in a corner, cried there all night. Her husband lay alone, and
finding next morning that she continued in the same humour, told
her, she was very foolish to afflict herself in that manner; that
the thing was not worth so much; that it concerned her very
little to know while it was of the utmost consequence to him to
keep the secret: "therefore," continued he, "I conjure you to
think no more of it." "I shall still think so much of it,"
replied she, "as never to forbear weeping till you have satisfied
my curiosity." "But I tell you very seriously," answered he,
"that it will cost me my life if I yield to your indiscreet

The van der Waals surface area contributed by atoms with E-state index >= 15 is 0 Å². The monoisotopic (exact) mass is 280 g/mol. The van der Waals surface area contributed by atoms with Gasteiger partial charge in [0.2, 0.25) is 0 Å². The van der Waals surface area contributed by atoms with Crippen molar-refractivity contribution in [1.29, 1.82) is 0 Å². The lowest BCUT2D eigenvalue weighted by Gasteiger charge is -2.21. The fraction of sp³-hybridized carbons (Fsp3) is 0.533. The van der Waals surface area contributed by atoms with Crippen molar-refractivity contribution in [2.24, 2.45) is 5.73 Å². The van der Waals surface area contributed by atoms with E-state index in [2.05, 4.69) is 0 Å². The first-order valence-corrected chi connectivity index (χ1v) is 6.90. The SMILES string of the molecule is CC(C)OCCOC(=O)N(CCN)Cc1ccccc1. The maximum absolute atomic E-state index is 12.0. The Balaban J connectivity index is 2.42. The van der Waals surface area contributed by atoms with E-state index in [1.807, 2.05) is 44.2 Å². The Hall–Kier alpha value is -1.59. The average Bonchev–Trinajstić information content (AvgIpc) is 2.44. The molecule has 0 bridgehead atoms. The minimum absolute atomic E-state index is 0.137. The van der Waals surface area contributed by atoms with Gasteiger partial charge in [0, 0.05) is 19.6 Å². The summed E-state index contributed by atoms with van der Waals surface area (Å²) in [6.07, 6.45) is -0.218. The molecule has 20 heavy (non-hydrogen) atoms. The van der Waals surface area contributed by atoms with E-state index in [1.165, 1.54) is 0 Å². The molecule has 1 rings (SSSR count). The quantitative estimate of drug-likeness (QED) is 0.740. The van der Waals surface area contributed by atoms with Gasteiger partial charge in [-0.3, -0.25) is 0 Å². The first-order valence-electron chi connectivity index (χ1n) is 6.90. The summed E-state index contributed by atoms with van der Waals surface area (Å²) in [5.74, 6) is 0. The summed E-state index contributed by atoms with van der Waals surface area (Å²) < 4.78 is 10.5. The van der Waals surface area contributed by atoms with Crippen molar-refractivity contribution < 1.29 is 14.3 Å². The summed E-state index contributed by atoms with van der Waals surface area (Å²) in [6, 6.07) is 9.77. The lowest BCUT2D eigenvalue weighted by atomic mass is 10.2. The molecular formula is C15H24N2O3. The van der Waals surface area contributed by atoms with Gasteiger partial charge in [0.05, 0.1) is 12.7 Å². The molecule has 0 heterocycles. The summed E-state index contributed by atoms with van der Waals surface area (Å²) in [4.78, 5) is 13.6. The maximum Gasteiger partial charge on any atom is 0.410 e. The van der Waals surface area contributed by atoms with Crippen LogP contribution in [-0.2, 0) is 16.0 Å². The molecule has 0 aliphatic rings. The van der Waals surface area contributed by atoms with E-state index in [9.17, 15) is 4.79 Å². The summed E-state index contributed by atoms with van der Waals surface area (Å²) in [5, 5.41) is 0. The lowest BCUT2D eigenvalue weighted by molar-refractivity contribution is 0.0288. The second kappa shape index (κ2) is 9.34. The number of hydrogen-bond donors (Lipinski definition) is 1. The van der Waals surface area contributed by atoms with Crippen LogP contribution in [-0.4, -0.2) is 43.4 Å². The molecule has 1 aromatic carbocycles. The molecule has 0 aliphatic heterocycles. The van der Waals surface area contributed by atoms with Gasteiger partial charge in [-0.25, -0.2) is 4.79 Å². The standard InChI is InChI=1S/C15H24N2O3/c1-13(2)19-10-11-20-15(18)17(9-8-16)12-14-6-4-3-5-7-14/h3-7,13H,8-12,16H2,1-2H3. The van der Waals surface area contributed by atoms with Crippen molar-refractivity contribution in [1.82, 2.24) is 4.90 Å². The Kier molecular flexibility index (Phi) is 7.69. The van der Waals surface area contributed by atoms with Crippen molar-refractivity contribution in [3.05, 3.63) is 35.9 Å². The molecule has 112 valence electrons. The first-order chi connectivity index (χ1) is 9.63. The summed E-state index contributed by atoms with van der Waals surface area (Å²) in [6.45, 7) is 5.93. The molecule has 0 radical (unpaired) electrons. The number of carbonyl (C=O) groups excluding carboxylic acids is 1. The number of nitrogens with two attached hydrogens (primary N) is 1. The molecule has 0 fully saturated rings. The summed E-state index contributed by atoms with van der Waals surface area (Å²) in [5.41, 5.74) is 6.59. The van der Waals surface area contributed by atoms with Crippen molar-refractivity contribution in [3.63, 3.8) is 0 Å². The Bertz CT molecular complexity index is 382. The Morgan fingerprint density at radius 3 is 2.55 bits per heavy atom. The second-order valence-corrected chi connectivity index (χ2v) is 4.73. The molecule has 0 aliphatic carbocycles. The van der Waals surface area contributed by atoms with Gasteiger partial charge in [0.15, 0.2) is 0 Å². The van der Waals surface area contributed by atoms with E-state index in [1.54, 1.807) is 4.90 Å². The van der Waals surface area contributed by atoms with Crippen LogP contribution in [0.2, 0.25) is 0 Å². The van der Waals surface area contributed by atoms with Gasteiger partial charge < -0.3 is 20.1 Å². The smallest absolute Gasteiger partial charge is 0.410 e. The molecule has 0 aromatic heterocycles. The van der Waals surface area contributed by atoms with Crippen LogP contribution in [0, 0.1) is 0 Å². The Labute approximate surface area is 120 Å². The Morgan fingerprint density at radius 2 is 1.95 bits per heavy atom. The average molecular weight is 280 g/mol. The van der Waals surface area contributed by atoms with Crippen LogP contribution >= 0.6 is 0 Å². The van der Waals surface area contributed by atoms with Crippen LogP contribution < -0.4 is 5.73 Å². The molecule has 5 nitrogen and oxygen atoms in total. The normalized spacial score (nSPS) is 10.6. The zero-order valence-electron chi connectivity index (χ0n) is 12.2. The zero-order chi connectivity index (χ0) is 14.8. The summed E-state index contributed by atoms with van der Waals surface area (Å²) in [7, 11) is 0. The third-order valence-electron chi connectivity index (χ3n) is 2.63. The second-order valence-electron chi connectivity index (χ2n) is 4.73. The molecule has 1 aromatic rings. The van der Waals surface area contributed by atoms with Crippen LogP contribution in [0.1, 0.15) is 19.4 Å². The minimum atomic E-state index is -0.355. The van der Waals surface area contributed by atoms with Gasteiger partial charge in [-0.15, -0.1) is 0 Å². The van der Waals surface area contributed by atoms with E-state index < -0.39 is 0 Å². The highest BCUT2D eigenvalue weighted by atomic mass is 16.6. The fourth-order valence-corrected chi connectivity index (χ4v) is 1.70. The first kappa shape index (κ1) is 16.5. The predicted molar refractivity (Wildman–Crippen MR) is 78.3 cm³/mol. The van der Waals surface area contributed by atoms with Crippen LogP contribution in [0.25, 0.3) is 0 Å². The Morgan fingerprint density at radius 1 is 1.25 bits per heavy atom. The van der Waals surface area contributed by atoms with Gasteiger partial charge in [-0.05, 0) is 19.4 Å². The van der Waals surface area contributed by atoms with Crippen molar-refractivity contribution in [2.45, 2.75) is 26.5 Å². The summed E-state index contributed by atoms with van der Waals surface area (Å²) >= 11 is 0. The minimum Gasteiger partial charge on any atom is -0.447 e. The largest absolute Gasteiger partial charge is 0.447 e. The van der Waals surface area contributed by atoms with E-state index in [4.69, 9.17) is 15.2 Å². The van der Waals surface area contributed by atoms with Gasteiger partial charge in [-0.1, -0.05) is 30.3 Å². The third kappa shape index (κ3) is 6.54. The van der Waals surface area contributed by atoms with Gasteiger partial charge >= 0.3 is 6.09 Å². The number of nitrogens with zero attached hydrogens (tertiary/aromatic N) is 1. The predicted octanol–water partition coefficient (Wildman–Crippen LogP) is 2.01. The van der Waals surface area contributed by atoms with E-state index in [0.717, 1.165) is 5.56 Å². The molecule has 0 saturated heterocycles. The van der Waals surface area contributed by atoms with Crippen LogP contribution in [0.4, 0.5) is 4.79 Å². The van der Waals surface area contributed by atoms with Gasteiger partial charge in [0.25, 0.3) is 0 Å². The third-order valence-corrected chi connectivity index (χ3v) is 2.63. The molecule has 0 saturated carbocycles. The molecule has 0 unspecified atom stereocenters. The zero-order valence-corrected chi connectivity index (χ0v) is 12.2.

solicitations." "Let what will happen," said she, "I do insist
upon it." "I perceive," resumed the merchant, "that it is
impossible to bring you to reason, and since I foresee that you
will occasion your own death by your obstinacy, I will call in
your children, that they may see you before you die." Accordingly
he called for them, and sent for her father and mother, and other
relations. When they were come and had heard the reason of their
being summoned, they did all they could to convince her that she
was in the wrong, but to no purpose: she told them she would
rather die than yield that point to her husband. Her father and
mother spoke to her by herself, and told her that what she
desired to know was of no importance to her; but they could
produce no effect upon her, either by their authority or
intreaties. When her children saw that nothing would prevail to